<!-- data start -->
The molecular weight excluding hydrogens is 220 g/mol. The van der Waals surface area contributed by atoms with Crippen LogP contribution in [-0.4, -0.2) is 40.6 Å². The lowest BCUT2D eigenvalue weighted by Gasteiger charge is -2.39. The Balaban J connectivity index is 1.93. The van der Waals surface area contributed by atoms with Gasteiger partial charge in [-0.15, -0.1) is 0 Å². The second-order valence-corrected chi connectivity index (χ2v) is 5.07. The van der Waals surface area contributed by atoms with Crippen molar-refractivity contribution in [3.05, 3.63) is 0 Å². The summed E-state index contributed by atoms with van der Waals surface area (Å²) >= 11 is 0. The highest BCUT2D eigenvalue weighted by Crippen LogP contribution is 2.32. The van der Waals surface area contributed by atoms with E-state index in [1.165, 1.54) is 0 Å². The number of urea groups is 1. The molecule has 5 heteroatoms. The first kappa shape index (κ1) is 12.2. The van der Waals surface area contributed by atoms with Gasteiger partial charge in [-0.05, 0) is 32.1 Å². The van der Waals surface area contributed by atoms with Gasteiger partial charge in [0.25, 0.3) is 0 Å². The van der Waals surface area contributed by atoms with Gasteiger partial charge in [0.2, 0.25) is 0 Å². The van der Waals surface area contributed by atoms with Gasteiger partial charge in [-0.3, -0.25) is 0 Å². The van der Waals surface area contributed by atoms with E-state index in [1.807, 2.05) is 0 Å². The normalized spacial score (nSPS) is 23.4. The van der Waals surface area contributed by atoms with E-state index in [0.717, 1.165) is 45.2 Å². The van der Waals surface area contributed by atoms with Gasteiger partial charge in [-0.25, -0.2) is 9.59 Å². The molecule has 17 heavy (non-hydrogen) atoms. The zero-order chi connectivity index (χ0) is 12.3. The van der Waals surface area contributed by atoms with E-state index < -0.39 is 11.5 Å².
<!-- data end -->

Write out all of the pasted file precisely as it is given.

The molecular weight excluding hydrogens is 220 g/mol. The van der Waals surface area contributed by atoms with Crippen LogP contribution in [-0.4, -0.2) is 40.6 Å². The lowest BCUT2D eigenvalue weighted by Gasteiger charge is -2.39. The Balaban J connectivity index is 1.93. The van der Waals surface area contributed by atoms with Gasteiger partial charge in [-0.15, -0.1) is 0 Å². The second-order valence-corrected chi connectivity index (χ2v) is 5.07. The van der Waals surface area contributed by atoms with Crippen molar-refractivity contribution in [3.05, 3.63) is 0 Å². The summed E-state index contributed by atoms with van der Waals surface area (Å²) >= 11 is 0. The highest BCUT2D eigenvalue weighted by Crippen LogP contribution is 2.32. The van der Waals surface area contributed by atoms with E-state index in [1.165, 1.54) is 0 Å². The number of urea groups is 1. The molecule has 5 heteroatoms. The first kappa shape index (κ1) is 12.2. The van der Waals surface area contributed by atoms with Gasteiger partial charge in [-0.05, 0) is 32.1 Å². The van der Waals surface area contributed by atoms with Gasteiger partial charge in [0.25, 0.3) is 0 Å². The van der Waals surface area contributed by atoms with Gasteiger partial charge in [0.2, 0.25) is 0 Å². The van der Waals surface area contributed by atoms with Gasteiger partial charge in [-0.3, -0.25) is 0 Å². The van der Waals surface area contributed by atoms with E-state index in [1.807, 2.05) is 0 Å². The normalized spacial score (nSPS) is 23.4. The van der Waals surface area contributed by atoms with E-state index in [0.717, 1.165) is 45.2 Å². The van der Waals surface area contributed by atoms with Gasteiger partial charge in [-0.25, -0.2) is 9.59 Å². The molecule has 17 heavy (non-hydrogen) atoms. The zero-order chi connectivity index (χ0) is 12.3. The van der Waals surface area contributed by atoms with E-state index < -0.39 is 11.5 Å².